An interesting facet of all of this is that we’re not talking about enormous cost differentials here: according to the Permanence Matters website, the savings a publisher might expect to realize by printing a book on groundwood rather than higher-quality paper amounts to about ten cents a book. And yes, in the current publishing environment every cent counts, but I’d like to respectfully suggest here that some things are worth paying for.
The day after our interview, Melissa sent me some photographs. The below images, courtesy of Permanence Matters, show what happens to a book printed on groundwood when it’s left out in the sun for a mere two days. A sticky note was left on the page for the entire two-day period to show contrast.
I think our books deserve better.
Like we did last year, we thought it might be fun to compare the U.S. and U.K. book cover designs of this year’s Morning News Tournament of Books contenders. Book cover design never seems to garner much discussion in the literary world, but, as readers, we are undoubtedly swayed by the little billboard that is the cover of every book we read. Even in the age of the Kindle, we are clicking through the images as we impulsively download this book or that one. I’ve always found it especially interesting that the U.K. and U.S. covers often differ from one another, suggesting that certain layouts and imagery will better appeal to readers on one side of the Atlantic rather than the other. These differences are especially striking when we look at the covers side by side. The American covers are on the left, and clicking through takes you to a page where you can get a larger image. Your equally inexpert analysis is encouraged in the comments.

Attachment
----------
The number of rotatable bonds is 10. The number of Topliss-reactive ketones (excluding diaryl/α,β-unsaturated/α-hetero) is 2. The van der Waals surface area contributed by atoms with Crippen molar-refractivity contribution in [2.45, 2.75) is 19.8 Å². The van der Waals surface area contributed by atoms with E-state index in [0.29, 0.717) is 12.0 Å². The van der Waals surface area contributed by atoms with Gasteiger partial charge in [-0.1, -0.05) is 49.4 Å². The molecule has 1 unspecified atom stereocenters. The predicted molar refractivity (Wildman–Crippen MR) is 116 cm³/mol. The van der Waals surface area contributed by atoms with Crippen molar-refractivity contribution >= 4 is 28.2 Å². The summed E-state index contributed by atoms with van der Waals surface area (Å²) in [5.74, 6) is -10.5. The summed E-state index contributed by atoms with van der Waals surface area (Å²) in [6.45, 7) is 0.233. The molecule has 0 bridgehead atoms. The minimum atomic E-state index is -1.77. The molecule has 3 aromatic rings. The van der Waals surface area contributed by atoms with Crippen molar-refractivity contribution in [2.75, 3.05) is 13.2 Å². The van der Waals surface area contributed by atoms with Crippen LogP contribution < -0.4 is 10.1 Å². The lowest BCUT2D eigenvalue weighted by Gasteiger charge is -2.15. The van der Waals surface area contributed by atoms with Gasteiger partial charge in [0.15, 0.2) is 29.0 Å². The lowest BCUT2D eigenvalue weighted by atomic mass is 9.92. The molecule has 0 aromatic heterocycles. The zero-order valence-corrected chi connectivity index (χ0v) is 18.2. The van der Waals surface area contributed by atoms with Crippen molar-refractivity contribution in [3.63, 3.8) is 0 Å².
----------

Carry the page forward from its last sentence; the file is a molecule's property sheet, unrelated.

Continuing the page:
The American cover is especially striking, with the bird and skeleton looking like something out of an old illustrated encyclopedia. And the wide black band suggests something important is hidden within. The British version feels generic, with the beach-front watercolor looking like a perhaps slightly more menacing version of the art you’d have hanging in your room at a seaside motel.
Artist Nina Katchadourian, in a take off on the sometimes serendipitous placement of books on bookshelves, has created micro-stories told only in the words on the spines of books.At the site of UK bookstore Any Amount of Books (which also runs the blog Bookride), one can view “The Incredible Bookman,” a bookshelf that takes the form of a human, one who is perhaps charged with enticing you to read more books.The Guild of Book Workers is a 100 year old organization created to “establish and maintain a feeling of kinship and mutual interest among workers in the several hand book crafts.”